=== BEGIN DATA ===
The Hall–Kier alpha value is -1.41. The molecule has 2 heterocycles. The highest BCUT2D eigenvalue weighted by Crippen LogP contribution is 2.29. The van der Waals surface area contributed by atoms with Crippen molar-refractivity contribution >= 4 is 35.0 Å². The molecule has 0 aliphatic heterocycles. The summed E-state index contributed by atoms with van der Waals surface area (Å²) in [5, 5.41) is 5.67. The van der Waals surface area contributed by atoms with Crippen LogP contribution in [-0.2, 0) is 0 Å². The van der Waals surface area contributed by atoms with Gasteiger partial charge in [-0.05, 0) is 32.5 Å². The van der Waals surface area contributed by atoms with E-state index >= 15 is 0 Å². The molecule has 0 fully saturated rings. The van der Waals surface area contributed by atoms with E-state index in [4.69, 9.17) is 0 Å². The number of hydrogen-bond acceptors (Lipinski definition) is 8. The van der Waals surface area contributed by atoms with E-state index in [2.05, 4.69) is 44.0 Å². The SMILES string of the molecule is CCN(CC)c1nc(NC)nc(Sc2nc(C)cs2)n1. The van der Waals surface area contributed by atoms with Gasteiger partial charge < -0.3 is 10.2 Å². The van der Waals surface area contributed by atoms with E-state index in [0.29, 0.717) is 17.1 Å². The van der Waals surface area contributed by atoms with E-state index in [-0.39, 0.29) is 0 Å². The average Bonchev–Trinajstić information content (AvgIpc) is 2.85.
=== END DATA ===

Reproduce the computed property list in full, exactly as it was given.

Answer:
The Hall–Kier alpha value is -1.41. The molecule has 2 heterocycles. The highest BCUT2D eigenvalue weighted by Crippen LogP contribution is 2.29. The van der Waals surface area contributed by atoms with Crippen molar-refractivity contribution >= 4 is 35.0 Å². The molecule has 0 aliphatic heterocycles. The summed E-state index contributed by atoms with van der Waals surface area (Å²) in [5, 5.41) is 5.67. The van der Waals surface area contributed by atoms with Crippen LogP contribution in [-0.2, 0) is 0 Å². The van der Waals surface area contributed by atoms with Gasteiger partial charge in [-0.05, 0) is 32.5 Å². The van der Waals surface area contributed by atoms with E-state index >= 15 is 0 Å². The molecule has 0 fully saturated rings. The van der Waals surface area contributed by atoms with E-state index in [4.69, 9.17) is 0 Å². The number of hydrogen-bond acceptors (Lipinski definition) is 8. The van der Waals surface area contributed by atoms with E-state index in [2.05, 4.69) is 44.0 Å². The SMILES string of the molecule is CCN(CC)c1nc(NC)nc(Sc2nc(C)cs2)n1. The van der Waals surface area contributed by atoms with Gasteiger partial charge < -0.3 is 10.2 Å². The van der Waals surface area contributed by atoms with E-state index in [0.29, 0.717) is 17.1 Å². The van der Waals surface area contributed by atoms with E-state index in [-0.39, 0.29) is 0 Å². The average Bonchev–Trinajstić information content (AvgIpc) is 2.85.